Title: Naphthalene
CAS Registry Number: 91-20-3
CAS Name: Naphthalin
Additional Names: naphthene; tar camphor
Molecular Formula: C10H8
Molecular Weight: 128.17
Percent Composition: C 93.71%, H 6.29%
Literature References: Major constituent of coal tar. Dry coal tar contains about 11%. Crystallizes from the middle or "carbolic oil" fraction of the distilled tar. Purified by hot pressing, which may be followed by washing with H2SO4, NaOH, and water, then by fractional distillation or by sublimation. Manuf: Faith, Keyes & Clark's Industrial Chemicals, F. A. Lowenheim, M. K. Moran, Eds. (Wiley-Interscience, New York, 4th ed., 1975) pp 556-562. Review: R. M. Gaydos in Kirk-Othmer Encyclopedia of Chemical Technology vol. 15 (Wiley-Interscience, New York, 3rd ed., 1981) pp 698-719. Review of toxicology and human exposure: Toxicological Profile for Naphthalene, 1-Methylnaphthalene, and 2-Methylnaphthalene (PB2006-100004, 2005) 347 pp.
Properties: Monoclinic prismatic plates from ether or by sublimation; also sold as white scales, powder, balls, or cakes, mp 80.2°. Odor of moth balls. Volatilizes appreciably at room temp. d420 1.162. d4100 0.9628. Sublimes appreciably at temps above mp; volatile with steam. bp760 217.9°; bp400 193.2°; bp200 167.7°; bp100 145.5°; bp60 130.2°; bp40 119.3°; bp20 101.7°; bp10 85.8°. Flash pt, open cup 174°F (79°C); closed cup 190°F (88°C). Autoignition temp 1053°F (567°C). nD100 1.58212. Purple fluorescence in Hg light (petr ether soln). Ultraviolet absorption: Several characteristic bands between 217.5 and 320 nm in hexane. Insol in water. One gram dissolves in 13 ml methanol or ethanol, in 3.5 ml benzene or toluene, in 8 ml olive oil or turpentine, in 2 ml chloroform or carbon tetrachloride, in 1.2 ml carbon disulfide. Very sol in ether, hydronaphthalenes, in fixed and volatile oils.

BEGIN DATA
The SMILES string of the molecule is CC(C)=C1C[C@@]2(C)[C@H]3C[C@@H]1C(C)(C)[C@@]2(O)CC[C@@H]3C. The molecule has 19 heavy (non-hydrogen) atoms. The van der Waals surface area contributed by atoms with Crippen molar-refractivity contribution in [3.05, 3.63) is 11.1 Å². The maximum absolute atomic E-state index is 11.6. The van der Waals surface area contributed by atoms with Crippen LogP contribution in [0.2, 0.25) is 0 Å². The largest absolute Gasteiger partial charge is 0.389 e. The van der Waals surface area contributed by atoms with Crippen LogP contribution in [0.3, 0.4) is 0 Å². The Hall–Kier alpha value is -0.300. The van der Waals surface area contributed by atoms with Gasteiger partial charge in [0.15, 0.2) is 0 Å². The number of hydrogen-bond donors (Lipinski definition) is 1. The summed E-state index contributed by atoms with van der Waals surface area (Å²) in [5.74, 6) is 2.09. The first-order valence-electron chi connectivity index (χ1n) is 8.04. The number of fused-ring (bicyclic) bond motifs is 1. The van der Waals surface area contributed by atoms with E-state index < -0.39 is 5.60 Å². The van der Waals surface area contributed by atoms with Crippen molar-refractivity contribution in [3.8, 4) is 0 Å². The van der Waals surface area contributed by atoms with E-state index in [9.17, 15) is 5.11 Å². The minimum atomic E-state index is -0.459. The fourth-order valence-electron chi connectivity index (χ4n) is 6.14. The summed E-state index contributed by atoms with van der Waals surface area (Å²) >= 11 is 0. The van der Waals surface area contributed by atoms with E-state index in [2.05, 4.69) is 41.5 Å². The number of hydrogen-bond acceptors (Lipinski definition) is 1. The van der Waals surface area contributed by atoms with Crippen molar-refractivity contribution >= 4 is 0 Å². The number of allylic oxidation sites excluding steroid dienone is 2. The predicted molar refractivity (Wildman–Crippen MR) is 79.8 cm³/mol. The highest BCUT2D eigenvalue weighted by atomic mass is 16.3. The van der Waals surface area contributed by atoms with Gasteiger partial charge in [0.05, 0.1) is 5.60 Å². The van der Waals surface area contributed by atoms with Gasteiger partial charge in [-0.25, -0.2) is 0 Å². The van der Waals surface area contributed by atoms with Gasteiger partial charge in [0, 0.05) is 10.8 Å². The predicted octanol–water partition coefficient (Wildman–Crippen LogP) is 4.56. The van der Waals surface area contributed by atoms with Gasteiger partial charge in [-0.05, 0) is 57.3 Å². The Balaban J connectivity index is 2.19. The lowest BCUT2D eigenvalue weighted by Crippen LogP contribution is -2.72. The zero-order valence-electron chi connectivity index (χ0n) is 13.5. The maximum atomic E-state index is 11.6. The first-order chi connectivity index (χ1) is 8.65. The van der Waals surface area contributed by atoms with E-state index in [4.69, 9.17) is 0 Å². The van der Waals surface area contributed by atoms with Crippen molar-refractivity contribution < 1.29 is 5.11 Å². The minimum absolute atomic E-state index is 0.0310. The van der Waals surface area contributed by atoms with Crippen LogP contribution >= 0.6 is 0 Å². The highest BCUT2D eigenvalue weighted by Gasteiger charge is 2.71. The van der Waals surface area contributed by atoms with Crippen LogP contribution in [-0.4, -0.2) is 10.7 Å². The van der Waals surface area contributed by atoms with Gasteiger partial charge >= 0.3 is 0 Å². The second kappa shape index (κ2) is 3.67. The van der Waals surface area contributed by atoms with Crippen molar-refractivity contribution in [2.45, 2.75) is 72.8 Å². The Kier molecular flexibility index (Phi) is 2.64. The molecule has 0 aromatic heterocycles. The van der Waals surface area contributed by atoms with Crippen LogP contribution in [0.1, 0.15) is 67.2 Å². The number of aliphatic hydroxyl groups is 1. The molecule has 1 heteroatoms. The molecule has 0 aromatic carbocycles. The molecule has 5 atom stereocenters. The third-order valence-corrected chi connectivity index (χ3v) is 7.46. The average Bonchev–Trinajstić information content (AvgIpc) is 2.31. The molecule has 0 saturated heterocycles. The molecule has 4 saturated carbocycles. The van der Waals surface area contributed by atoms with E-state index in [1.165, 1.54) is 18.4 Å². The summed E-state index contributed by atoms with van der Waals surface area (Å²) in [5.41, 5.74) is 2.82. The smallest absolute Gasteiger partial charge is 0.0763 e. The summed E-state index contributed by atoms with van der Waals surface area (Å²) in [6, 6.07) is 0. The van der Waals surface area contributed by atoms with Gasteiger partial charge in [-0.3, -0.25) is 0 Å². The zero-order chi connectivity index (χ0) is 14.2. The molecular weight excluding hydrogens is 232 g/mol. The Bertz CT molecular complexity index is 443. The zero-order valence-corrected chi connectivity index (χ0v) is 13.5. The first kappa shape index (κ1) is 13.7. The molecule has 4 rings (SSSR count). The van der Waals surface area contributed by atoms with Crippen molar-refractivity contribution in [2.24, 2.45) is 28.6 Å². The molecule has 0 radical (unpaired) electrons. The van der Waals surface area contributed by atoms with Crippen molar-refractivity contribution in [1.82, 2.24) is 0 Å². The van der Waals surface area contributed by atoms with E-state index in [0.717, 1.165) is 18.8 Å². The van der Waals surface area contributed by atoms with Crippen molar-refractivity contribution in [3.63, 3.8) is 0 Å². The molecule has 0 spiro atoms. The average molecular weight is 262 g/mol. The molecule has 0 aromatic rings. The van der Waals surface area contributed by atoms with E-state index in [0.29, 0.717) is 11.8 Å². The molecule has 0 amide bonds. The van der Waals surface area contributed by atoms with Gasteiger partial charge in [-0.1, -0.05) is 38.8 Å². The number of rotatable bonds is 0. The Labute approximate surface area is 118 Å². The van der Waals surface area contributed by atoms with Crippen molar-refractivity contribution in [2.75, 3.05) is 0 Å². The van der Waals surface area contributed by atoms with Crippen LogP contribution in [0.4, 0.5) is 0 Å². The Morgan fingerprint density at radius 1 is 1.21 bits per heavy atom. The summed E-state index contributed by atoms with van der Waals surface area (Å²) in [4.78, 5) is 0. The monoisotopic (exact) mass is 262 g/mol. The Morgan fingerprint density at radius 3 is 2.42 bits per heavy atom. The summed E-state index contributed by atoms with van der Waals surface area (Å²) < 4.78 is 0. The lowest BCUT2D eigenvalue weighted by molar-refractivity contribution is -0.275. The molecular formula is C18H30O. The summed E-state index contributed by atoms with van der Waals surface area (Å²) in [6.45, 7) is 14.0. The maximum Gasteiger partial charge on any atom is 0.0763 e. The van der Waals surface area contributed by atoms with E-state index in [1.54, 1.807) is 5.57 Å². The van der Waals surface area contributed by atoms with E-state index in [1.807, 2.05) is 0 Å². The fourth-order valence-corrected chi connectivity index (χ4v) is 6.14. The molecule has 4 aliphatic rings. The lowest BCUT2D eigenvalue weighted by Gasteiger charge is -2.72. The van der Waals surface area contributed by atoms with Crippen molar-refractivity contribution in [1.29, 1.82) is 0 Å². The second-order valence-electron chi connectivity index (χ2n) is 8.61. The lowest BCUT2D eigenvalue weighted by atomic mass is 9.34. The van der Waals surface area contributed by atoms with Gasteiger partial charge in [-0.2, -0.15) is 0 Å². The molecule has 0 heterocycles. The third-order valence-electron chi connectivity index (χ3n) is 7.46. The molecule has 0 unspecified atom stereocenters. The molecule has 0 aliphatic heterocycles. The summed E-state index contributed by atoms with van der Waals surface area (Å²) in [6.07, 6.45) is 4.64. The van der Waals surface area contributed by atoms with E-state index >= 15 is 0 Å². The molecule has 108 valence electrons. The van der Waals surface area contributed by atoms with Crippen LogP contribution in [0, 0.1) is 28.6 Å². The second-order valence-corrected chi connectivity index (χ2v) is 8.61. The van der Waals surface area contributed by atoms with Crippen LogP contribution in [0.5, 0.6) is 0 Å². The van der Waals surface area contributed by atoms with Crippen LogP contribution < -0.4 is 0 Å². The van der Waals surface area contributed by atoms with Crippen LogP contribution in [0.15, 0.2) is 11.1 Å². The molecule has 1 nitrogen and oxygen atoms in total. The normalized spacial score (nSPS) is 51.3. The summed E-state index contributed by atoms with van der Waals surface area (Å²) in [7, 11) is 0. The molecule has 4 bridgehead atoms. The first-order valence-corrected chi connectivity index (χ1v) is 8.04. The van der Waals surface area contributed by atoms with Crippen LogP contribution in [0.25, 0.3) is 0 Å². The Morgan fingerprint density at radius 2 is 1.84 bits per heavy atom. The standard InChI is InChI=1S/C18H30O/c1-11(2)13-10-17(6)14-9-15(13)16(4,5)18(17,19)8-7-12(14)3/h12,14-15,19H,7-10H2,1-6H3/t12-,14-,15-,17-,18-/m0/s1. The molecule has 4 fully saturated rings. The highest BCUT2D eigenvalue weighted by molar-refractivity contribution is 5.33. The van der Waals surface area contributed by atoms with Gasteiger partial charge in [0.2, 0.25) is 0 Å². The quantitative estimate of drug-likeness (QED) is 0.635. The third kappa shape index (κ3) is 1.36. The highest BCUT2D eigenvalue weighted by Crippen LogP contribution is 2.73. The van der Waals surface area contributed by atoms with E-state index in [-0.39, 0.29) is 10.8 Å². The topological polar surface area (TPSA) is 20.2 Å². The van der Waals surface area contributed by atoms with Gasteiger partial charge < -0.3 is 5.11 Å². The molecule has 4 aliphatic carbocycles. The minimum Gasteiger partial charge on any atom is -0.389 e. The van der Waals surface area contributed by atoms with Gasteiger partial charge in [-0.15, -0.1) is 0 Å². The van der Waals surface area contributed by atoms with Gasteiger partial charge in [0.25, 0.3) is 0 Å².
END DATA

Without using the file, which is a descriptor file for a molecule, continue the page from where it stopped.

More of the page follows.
Melting point: mp 80.2°
Boiling point: bp760 217.9°; bp400 193.2°; bp200 167.7°; bp100 145.5°; bp60 130.2°; bp40 119.3°; bp20 101.7°; bp10 85.8°
Flash point: Flash pt, open cup 174°F (79°C); closed cup 190°F (88°C)
Index of refraction: nD100 1.58212
Density: d420 1.162; d4100 0.9628
CAUTION: Potential symptoms of overexposure are eye irritation; corneal damage, optical neuritis; dematitis; headache, confusion, excitement, malaise; nausea, vomiting, abdominal pain; bladder irritation; profuse sweating; acute intravascular hemolysis, anemia, leukocytosis, fever; jaundice; hematuria, hemoglobinuria, renal shutdown. See NIOSH Pocket Guide to Chemical Hazards (DHHS/NIOSH 97-140, 1997) p 220; Clinical Toxicology of Commercial Products, R. E. Gosselin et al., Eds. (Williams & Wilkins, Baltimore, 4th ed., 1984) Section III, pp 307-311. This substance is reasonably anticipated to be a human carcinogen: Report on Carcinogens, Eleventh Edition (PB2005-104914, 2004) p III-177.
Use: Manuf phthalic and anthranilic acids which are used in making indigo, indanthrene, and triphenylmethane dyes. Manuf of hydroxyl (naphthols), amino (naphthylamines), sulfonic acid and similar compds used in the dye industries. Manuf of synthetic resins, celluloid, lampblack, smokeless powder. Manuf of hydronaphthalenes (Tetralin, Decalin) which are used as solvents, in lubricants, and in motor fuels. Moth repellent and insecticide.
Therap-Cat: Has been used as antiseptic (topical and intestinal); anthelmintic (Cestodes).
Therap-Cat-Vet: Has been used in dusting powders, as an insecticide and internally as an intestinal antiseptic and vermicide.
Keywords: Anthelmintic (Cestodes).

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